Yancy Garcia Named Next Ella Fitzgerald Scholar
We are pleased to announce a new Ella Fitzgerald Scholar, Yancy Garcia. We remain grateful to the Ella Fitzgerald Charitable Foundation for their essential support.
Associate Professor of Jazz Studies Pete Malinverni confers with his colleagues on determining the Ella Fitzgerald Scholar, a decisions based on the student’s artistic strength and personal work ethic. Purchase is one of only a handful of colleges, and the only one in New York, to be given scholarship funding, from the Ella Fitzgerald Charitable Foundation. Fitzgerald was born in nearby Yonkers, NY.
Born in Brooklyn and growing up in almost all parts of NYC, Yancy Garcia began performing, writing songs, and playing guitar at the age of seven and has continued her music education and artistry ever since.
At age ten, she was part of a music program called Little Kids Rock, where she was introduced to songwriting. At twelve years old, she enrolled at Harlem School of the Arts as a prep student, where she was a Soprano for the Dorothy Maynor Choir, took guitar and voice lessons, theater, dance, and studio production classes.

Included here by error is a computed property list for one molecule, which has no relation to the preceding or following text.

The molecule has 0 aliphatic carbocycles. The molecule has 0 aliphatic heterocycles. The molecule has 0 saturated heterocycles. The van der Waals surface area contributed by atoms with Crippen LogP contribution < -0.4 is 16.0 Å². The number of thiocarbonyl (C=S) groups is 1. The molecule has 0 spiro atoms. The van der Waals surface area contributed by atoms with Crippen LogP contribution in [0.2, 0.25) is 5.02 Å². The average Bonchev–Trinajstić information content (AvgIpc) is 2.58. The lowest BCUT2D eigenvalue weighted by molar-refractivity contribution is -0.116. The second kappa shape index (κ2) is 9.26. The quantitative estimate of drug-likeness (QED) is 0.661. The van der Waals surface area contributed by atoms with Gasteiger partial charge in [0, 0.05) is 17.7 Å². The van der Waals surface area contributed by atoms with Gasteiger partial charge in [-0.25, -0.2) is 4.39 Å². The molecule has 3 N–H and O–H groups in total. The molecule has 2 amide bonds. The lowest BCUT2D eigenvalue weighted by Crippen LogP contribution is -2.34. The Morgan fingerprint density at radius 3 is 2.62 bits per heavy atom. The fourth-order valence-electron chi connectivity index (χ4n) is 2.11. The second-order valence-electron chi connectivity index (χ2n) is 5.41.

Garcia has had the opportunity to sing with legendary artists like Bonnie Raitt and Smokey Robinson. In 2016, she was a featured singer for the Aretha Franklin tribute concert at Carnegie Hall.
In 2017, Garcia won Popular voice for the YoungArts competition singing her original song “Ain’t Nobody.” In 2018, she was a featured singer for the well renowned gospel show, “Too Hot to Handle: The Gospel Messiah” at the United Palace.
Following in the footsteps of another New York born and bred jazz singer, Ella Fitzgerald, she also got a chance to sing at the Apollo Theater Amateur night. Ella Fitzgerald was one of her first introductions to Jazz and in her words, “was immediately intrigued by her scat singing and found myself trying to transcribe her solos. When learning a standard, I often found myself looking for Ella’s version for either a solo or because I simply love the way she interprets tunes. I was also fascinated by how Ella sang songs so joyfully and had such a bright personality with such an unfortunate upbringing and I admired how she broke so many barriers as a singer in a male dominated industry and as a Black woman in America. Ella Fitzgerald continues to be an influential icon of Jazz music.”